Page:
Congratulations to Trinity College alumnus Elliot Gunn (Class of 2016) – winner of the Global Essay Competition at the St.Gallen Symposium (view symposium video).
“I had not expected to win but I would like to credit my education at Trinity College for imparting a strong foundation in looking at historically significant events through an interdisciplinary lens,” Elliot said. “I would also like to credit Professor Joy Fitzgibbon, my Trinity One prof in 2012-2013, for teaching what remains my favourite and most meaningful course in my undergraduate. On stage with my finalists, I spoke about Canada’s universal healthcare and the socioeconomic determinants of health, a topic that she was passionate about and which changed the way my classmates and I approached thorny public policy issues. More personally, I felt incredibly proud to have represented the University of Toronto at such an international event.”
Elliot is currently a MSc Economic History student at the London School of Economics. Elliot continues his connect with the College – he currently serves as the Managing Editor at the International Journal, which is co-run by the Bill Graham Centre for Contemporary International History at Trinity College and the Canadian International Council.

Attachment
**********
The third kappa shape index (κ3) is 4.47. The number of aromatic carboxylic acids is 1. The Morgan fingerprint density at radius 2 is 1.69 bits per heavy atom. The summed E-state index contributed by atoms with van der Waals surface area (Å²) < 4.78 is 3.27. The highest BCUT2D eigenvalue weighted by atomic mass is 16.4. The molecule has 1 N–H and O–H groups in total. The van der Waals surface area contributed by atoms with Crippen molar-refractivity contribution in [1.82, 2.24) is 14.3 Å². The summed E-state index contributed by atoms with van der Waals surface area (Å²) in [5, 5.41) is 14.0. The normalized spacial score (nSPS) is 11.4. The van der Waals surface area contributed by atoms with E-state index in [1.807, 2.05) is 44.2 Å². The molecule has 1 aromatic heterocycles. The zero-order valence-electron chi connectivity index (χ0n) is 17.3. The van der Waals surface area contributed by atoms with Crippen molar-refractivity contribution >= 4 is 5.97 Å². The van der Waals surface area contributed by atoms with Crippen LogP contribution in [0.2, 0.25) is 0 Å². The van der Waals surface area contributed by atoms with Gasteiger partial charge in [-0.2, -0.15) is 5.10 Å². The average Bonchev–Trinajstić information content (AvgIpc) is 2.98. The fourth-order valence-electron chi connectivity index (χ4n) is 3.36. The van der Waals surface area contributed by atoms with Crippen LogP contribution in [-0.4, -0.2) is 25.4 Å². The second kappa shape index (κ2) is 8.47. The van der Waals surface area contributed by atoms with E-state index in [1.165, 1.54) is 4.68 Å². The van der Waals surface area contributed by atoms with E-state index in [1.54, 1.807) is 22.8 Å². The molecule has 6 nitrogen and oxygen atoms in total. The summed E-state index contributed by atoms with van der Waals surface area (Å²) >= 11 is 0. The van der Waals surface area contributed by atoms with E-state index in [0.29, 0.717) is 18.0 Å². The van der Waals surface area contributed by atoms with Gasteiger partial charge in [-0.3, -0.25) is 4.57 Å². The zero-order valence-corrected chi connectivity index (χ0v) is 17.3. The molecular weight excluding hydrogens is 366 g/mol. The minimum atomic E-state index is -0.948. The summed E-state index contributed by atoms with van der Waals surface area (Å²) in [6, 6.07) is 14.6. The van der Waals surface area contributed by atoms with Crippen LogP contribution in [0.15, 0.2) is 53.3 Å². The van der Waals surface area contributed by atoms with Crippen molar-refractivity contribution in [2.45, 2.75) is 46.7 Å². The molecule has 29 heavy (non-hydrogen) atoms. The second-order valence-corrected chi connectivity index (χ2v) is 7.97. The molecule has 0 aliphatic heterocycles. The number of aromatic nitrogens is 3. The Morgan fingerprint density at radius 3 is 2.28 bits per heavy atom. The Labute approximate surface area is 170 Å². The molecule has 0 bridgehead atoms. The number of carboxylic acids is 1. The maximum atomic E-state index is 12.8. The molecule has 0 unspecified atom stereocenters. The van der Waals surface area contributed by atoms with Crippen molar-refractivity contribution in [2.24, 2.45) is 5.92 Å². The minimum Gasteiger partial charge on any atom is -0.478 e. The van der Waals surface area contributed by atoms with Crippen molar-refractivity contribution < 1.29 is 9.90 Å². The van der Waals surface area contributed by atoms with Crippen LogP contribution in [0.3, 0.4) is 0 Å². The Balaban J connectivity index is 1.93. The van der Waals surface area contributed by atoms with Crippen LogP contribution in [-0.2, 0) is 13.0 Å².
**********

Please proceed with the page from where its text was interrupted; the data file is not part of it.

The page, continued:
The Global Essay Competition is aimed at students worldwide and offers young people the opportunity to exchange ideas with 200 committed “Leaders of Tomorrow” and 600 established “Leaders of Today”.
Elliot Gunn addresses the global problem in the health sector in his essay “Restoring the Radical Promise of Universal Healthcare” (PDF). Specifically, Gunn looks at the publicly funded health care systems in Canada and the UK and their challenges. The demand for medical treatment can only be met inadequately, resulting in long waiting times for medical care, for example. To solve this, the student puts forward four concrete proposals: First, a long-term recapitalisation of the health infrastructure should take place through increased financial support. Furthermore, the use of existing capacities should be fully utilized. If pharmacists were given the competence to provide medical care themselves to a certain extent, costs and waiting times could be reduced. A third point aims at the use of productivity-enhancing technologies. In addition to the use of telemedicine, the digitisation of patient records could reduce administrative efforts, lower costs and make processes more efficient and error-free. Gunn’s final proposal involves public-private partnerships. In the Canadian province of Ontario, the expansion of private, for-profit clinics has already been announced. In such facilities, publicly funded treatments will be available in the future to reduce the waiting list for surgical procedures.” [source: University of St.Gallen]
>> Elliot shares his thoughts on problems in today’s healthcare systems and offers insights into the symposium experience as a «Leader of Tomorrow».